Nasopharyngeal carcinoma (NPC) is a non-lymphomatous squamous cell carcinoma which is a distinct form of head and neck cancer that occurs in the epithelial lining of the nasopharynx. NPC is the third most prevalent malignancy among men in Southern China and the fourth most common cancer in Hong Kong, constituting one of the most prevalent malignancies among populations native to Southeast Asia, the Mediterranean Basin, and the Arctic.

The nasopharynx is hard to examine, and traditional examination of NPC requires an invasive nasal endoscopy (which is not practical for early detection) screening and post-therapy disease monitoring. “Therefore,” Dr. Roy says, “Early diagnosis of NPC from non-invasive liquid biopsy samples will improve the overall survival. In this context, the identification of cancer-specific DNA methylation patterns of cell-free DNA (cfDNA) isolated from blood samples has great potential for early diagnosis and can improve survival rate.”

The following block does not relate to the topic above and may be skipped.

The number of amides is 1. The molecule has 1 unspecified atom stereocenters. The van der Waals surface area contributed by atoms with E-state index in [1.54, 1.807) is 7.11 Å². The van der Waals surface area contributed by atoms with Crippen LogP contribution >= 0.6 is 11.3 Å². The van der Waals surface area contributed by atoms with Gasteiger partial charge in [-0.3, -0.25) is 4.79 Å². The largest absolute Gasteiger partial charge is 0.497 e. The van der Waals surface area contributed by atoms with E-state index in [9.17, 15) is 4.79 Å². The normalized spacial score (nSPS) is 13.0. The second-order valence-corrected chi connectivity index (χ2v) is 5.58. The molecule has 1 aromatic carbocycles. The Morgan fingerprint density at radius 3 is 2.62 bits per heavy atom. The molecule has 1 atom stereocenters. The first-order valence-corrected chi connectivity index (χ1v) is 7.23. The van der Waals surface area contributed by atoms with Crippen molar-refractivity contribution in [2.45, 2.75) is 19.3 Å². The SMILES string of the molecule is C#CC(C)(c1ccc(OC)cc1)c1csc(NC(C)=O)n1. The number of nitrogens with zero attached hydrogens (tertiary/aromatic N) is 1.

Cancer is often detected in the later-stages of the disease, when the tumor is larger, and metastasis has occurred, and this significantly worsens overall survival rates. According to LAM, early cancer detection would help physicians diagnose patients in the beginning stages of the disease and greatly increases the chances for successful treatment. In this context, “Liquid Biopsy”-based analysis of tumor cells and tumor-derived circulating cell-free DNAs (circulating tumor DNAs--ctDNAs) that are detectable in the blood and other body fluids have been well investigated and implemented into new clinical trials designed to cure cancer patients before overt metastasis. However, the choice of biomarkers for early detection is crucial and liquid biopsy based on cfDNA or ctDNA analyses have provided new avenues for early detection of various cancer types.
Both genetic and epigenetic alterations have been found to be involved in the process of cancer development. In particular, alterations in DNA methylation play a key role in tumor initiation, and methylation markers are well established for detecting various cancer types at early stages of tumor development. Furthermore, cancer-specific DNA methylation patterns of cfDNA isolated from blood samples is a non-invasive method to obtain representative epigenetic information from solid tumors, thus constituting a source for promising cancer detection biomarkers.